To associate the Portuguese currency with independence and sovereignty only underscores the fraudulent character of the CNRT's claims that the formation of a statelet in the tiny territory can free the Timorese masses from colonialism and exploitation. Portugal plundered East Timor for more than four centuries, leaving it in 1975 as one of the most impoverished enclaves in the world. Portuguese authorities revived their colonial claims in the late 1980s following the discovery of huge oil and gas deposits in the Timor Sea.

The dollar decision will fuel tensions between the US, Portugal and other economic powers over the future of the strategically located territory. After last year's Indonesian pullout, Portugal, backed by some CNRT leaders, including its vice-president Jose Ramos-Horta, strenuously pushed for the escudo to be restored as Timor's currency.

Portugal's overseas bank, Banco Nacional Ultramarino, even attempted to make the escudo the de facto currency of the UN occupation. It began trading in Dili last December, paying East Timorese public servants in escudos and refusing to issue US or Australian dollars. As an added incentive for the UN and CNRT to adopt the escudo, the Portuguese government offered to underwrite East Timor's expected $US100 million balance of payments deficit for five years.

After the UNTAET announcement, Portuguese Foreign Minister Jaime Gama issued a terse statement to the effect that Portugal “respected” the decision even though it had provided the necessary “technical conditions” for the escudo to operate as the official currency.

Portugal's loss is also a blow to its partners in the European Union, who backed the revival of its claims over the territory. Japan is also unlikely to welcome the dollar's dominance. It has become the largest aid supplier to East Timor and last month chaired an international donors' conference in Tokyo.

The dollarisation of East Timor has a distinct class content. Since Indonesian rule ended, the US greenback, along with the escudo and the Australian dollar, has become the currency of the elite economy that surrounds the operations of UNTAET and aid agencies. By contrast, the destitute people of the devastated territory have largely continued to use the rupiah—or relied on barter.

A stark example is the floating Hotel Olympia, sitting in Dili harbour for the use of UN personnel. Even before the UN decision, only US and Australian dollars, and escudos, were accepted as legal tender. Other hotels took only US dollars; some restaurants accepted Australian dollars.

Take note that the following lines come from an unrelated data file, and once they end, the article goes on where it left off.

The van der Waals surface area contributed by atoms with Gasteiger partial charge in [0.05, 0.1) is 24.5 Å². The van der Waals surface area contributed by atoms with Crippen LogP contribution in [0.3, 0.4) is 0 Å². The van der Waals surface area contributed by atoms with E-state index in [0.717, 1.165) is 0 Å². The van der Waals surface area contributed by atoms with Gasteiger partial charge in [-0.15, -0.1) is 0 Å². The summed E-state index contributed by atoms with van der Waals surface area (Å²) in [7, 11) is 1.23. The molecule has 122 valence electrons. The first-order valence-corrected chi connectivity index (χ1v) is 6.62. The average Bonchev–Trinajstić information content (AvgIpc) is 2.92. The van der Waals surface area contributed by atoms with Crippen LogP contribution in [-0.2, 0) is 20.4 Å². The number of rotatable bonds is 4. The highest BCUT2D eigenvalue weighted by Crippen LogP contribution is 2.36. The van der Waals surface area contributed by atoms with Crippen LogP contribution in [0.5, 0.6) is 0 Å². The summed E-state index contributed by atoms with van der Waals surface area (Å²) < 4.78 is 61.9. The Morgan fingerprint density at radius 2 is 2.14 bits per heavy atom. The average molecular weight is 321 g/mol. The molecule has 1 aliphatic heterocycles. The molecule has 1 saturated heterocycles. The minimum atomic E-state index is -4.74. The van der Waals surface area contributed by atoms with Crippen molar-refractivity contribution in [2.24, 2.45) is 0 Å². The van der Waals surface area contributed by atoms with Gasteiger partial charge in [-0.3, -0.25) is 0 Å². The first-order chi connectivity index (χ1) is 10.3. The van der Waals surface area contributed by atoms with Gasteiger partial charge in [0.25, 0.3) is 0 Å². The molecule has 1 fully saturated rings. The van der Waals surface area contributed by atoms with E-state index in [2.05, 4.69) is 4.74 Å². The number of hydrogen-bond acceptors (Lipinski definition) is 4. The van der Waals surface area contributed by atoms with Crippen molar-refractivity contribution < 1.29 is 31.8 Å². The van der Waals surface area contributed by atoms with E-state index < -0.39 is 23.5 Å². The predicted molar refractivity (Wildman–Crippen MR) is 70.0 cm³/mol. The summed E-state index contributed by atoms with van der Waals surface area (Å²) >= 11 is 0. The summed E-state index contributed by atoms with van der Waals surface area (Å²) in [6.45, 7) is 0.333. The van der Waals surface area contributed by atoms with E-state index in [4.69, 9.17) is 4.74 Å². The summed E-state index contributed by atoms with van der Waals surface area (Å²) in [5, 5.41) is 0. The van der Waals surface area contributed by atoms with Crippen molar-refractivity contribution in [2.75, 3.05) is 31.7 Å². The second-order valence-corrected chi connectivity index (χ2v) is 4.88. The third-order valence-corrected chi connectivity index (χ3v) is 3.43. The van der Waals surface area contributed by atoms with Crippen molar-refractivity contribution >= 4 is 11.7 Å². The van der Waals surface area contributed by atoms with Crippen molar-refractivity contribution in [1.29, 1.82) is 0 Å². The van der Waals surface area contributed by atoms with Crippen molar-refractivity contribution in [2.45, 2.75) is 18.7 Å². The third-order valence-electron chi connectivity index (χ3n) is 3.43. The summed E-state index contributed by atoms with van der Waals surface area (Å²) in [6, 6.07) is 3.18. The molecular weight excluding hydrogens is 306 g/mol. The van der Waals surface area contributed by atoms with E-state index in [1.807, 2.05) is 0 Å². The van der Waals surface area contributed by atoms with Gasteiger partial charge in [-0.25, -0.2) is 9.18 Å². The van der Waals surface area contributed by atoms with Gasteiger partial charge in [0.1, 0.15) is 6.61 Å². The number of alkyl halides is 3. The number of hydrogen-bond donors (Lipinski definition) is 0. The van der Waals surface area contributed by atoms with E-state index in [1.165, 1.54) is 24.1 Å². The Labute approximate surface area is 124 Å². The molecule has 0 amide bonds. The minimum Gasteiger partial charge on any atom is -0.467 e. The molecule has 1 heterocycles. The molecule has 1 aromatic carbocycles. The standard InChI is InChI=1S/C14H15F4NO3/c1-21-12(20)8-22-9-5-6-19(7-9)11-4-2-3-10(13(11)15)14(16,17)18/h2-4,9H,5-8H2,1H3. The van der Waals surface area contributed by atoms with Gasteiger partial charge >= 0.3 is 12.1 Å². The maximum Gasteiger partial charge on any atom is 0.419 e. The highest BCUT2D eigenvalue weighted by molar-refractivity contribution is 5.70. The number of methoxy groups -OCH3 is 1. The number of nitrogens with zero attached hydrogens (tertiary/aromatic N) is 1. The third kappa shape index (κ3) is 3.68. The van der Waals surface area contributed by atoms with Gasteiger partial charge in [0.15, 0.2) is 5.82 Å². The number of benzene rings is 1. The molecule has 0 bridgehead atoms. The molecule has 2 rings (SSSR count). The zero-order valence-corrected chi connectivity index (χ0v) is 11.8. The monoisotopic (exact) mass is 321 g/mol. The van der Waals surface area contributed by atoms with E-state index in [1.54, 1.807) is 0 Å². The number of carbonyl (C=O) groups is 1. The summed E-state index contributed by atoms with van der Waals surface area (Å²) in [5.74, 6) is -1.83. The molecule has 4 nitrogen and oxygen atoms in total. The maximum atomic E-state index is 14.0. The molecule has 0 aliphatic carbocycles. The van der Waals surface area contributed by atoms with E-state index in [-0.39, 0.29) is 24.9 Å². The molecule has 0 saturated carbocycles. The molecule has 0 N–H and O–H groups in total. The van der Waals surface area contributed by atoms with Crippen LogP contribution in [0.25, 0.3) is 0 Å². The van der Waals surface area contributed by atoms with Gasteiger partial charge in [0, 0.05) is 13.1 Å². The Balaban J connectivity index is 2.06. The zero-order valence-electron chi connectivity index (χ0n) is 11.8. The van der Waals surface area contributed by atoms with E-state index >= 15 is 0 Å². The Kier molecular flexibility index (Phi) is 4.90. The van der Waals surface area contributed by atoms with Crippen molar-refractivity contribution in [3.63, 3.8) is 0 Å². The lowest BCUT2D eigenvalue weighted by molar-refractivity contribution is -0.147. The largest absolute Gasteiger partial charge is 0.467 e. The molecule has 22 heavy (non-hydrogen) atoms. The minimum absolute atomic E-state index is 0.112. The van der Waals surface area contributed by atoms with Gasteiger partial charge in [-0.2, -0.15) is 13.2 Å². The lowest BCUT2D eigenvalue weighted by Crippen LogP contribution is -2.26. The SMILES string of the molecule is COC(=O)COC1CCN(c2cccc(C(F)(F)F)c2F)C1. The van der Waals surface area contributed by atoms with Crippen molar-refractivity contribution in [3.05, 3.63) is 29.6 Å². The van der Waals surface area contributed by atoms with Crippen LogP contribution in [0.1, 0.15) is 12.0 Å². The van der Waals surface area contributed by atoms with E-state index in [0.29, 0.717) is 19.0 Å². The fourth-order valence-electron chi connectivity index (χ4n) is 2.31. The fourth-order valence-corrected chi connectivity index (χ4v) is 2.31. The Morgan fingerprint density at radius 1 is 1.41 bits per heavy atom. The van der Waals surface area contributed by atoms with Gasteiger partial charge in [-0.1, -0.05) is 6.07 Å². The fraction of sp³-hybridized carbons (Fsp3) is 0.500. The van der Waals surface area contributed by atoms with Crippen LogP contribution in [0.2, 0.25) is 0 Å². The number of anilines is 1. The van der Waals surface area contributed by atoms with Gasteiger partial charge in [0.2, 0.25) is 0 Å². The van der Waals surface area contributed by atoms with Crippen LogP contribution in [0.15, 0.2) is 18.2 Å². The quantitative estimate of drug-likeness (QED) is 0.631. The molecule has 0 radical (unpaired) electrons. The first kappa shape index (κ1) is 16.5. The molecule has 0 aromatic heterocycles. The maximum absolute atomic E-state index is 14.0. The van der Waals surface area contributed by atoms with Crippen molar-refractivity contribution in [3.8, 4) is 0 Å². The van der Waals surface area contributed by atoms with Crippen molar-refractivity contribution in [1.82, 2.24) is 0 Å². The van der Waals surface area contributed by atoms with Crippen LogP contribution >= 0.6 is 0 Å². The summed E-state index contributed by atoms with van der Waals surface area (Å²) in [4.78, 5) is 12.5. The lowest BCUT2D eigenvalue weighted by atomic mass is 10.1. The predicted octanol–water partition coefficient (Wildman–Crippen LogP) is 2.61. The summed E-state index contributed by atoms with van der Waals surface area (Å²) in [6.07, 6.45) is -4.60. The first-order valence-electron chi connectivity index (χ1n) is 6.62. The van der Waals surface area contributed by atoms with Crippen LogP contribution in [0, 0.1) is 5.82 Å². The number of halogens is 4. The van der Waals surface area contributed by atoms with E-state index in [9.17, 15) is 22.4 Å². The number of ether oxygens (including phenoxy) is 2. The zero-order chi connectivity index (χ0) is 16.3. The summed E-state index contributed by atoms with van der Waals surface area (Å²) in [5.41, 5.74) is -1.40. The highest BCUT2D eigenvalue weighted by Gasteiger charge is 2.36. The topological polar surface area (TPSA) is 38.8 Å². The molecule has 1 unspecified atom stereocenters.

One youth leader commented that the rich and the poor were using two different sets of currencies. “The poor are holding onto Indonesian rupiah while the rich UN people and foreign aid workers pay in escudos, American dollars or Australian dollars,” said Fernando Araujo, the outgoing secretary-general of Renetil—a youth organisation previously affiliated to the CNRT.

For the most part, ordinary Timorese people are excluded by sheer poverty from the dollar economy. The arrival of the Australian-led INTERFET force, followed by aid agencies and the UN, has inflated prices for food and other essentials. An ad hoc price survey by the World Bank found that the cost of living for poor households increased by 200 percent between August and September.

Most people remain unemployed and homeless. The few employed by official or aid organisations are paid a pittance. The National Consultative Council recently unveiled a five-tier wage system for civil servants, with unskilled workers on about $US3 a day. Aid agencies have agreed between themselves to pay equally low wages to local staff. “There is an explicit understanding between employing agencies that they will adhere to these salary ranges in order to minimise the poaching of employees,” stated a recent report by UNTAET and eight agencies.

In some cases, the UN and relief agencies do not even pay cash, using food handouts instead. “Salaries can be paid in a mixture of cash and commodities,” the UNTAET report said. Official dollarisation will further widen the already growing inequality.